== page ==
4.  WHO, “Clinical management of severe acute respiratory infection when COVID-19 is suspected (v1.2),” 2020. [Online]. Available: https://www.who.int/publications-detail/clinical-management-of-severe-acute-respiratory-infection-when-novel-coronavirus-(ncov)-infection-is-suspected.
  5.  S. Bocart, “Faire accoucher les mamans seules à cause du coronavirus ? ‘C’est inhumain’.,” La Libre, 2020.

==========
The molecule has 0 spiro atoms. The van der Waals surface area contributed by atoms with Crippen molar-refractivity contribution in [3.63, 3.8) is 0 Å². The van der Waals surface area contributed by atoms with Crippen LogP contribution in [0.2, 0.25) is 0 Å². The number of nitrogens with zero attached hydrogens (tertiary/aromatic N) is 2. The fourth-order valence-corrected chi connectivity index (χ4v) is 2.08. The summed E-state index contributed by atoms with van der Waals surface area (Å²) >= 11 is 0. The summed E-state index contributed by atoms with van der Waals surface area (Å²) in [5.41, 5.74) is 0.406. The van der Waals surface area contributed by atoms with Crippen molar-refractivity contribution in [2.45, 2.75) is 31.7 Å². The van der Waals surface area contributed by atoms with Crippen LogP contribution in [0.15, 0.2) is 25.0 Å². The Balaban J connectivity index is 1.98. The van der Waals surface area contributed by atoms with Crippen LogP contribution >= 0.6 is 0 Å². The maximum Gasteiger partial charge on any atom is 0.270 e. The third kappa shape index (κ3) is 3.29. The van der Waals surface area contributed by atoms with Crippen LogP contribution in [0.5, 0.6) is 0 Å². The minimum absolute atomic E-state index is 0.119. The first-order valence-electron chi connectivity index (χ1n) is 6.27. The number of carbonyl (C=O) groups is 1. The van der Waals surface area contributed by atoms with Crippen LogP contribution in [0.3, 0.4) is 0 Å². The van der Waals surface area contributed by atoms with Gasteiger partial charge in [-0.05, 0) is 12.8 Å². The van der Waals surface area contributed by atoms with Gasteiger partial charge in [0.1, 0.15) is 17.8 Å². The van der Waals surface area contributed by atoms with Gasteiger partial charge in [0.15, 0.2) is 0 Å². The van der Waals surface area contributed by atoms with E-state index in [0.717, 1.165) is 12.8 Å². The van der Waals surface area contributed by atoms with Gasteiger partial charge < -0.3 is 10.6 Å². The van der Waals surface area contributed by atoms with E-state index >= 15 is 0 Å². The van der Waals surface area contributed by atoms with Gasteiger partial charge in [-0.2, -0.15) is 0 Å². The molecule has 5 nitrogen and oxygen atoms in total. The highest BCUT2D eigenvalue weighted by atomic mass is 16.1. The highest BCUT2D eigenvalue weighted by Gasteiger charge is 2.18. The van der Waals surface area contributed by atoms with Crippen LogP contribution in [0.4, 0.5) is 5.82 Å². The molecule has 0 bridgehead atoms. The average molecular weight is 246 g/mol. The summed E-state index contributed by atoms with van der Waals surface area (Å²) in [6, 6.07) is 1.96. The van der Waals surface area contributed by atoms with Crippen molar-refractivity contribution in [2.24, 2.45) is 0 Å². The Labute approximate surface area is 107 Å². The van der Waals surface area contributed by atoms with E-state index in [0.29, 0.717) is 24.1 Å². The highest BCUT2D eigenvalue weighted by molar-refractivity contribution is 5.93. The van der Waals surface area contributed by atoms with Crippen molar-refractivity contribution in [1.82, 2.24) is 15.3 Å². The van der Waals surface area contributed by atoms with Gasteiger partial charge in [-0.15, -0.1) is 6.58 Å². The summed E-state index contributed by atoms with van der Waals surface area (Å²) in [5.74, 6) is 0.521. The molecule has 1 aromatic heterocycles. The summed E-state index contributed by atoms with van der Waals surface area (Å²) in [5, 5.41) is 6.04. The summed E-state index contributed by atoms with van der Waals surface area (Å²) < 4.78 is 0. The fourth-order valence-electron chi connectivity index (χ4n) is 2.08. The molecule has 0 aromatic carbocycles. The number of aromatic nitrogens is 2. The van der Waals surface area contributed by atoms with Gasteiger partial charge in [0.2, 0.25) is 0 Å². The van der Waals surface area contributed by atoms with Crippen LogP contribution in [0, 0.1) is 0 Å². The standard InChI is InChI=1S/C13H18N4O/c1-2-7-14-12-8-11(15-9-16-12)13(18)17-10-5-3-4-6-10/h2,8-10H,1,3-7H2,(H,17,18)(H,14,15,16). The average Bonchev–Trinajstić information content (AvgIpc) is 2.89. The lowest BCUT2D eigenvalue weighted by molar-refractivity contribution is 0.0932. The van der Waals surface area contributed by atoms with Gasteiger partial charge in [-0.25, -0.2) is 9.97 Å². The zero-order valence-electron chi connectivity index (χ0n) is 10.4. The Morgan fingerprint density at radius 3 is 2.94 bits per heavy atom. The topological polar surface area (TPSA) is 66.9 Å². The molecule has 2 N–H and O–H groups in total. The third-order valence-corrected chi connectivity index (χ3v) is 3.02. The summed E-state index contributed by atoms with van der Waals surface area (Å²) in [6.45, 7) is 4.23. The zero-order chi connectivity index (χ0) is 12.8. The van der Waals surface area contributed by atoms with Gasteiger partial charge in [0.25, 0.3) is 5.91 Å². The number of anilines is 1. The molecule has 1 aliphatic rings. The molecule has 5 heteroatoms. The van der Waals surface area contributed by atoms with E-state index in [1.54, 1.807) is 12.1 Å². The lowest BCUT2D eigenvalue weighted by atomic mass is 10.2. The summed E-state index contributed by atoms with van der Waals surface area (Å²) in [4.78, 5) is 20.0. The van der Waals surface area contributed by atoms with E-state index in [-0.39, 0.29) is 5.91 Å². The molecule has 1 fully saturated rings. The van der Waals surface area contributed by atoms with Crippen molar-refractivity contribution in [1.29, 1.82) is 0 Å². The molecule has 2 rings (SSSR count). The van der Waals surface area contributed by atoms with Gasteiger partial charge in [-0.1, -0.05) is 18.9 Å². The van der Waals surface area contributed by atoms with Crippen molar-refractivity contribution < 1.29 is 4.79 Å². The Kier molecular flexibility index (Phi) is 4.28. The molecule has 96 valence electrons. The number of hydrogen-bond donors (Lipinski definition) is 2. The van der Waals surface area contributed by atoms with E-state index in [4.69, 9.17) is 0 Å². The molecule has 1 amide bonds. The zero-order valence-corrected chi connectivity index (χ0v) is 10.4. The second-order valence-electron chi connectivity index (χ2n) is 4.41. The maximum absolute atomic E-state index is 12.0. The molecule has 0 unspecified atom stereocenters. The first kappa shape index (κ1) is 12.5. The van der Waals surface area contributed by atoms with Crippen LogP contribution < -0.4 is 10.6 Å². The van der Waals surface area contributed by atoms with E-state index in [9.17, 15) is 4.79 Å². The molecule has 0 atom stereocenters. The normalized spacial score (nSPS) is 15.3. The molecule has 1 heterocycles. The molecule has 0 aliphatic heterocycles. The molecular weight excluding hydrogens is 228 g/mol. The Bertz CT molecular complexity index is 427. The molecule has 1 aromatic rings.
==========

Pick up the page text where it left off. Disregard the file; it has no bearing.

6. GGOLFB, “Coronavirus et grossesse: recommandations pour la femme enceinte et sa famille,” 2020. .
  7. T. Roberton, E. Carter, V. Chou, A. Stegmuller, B. Jackson, and Y. Tam.“Early estimates of the indirect effects of the coronavirus pandemic on maternal and child mortality in low- and middle-income countries,” Lancet Glob. Heal., 2020.
  8.  A. Seeman and C. Audet, “Health providers’ insights on maternal and newborn care: The ‘great forgotten’ of the COVID-19 pandemic.,” Healthy Newborn Network, 2020.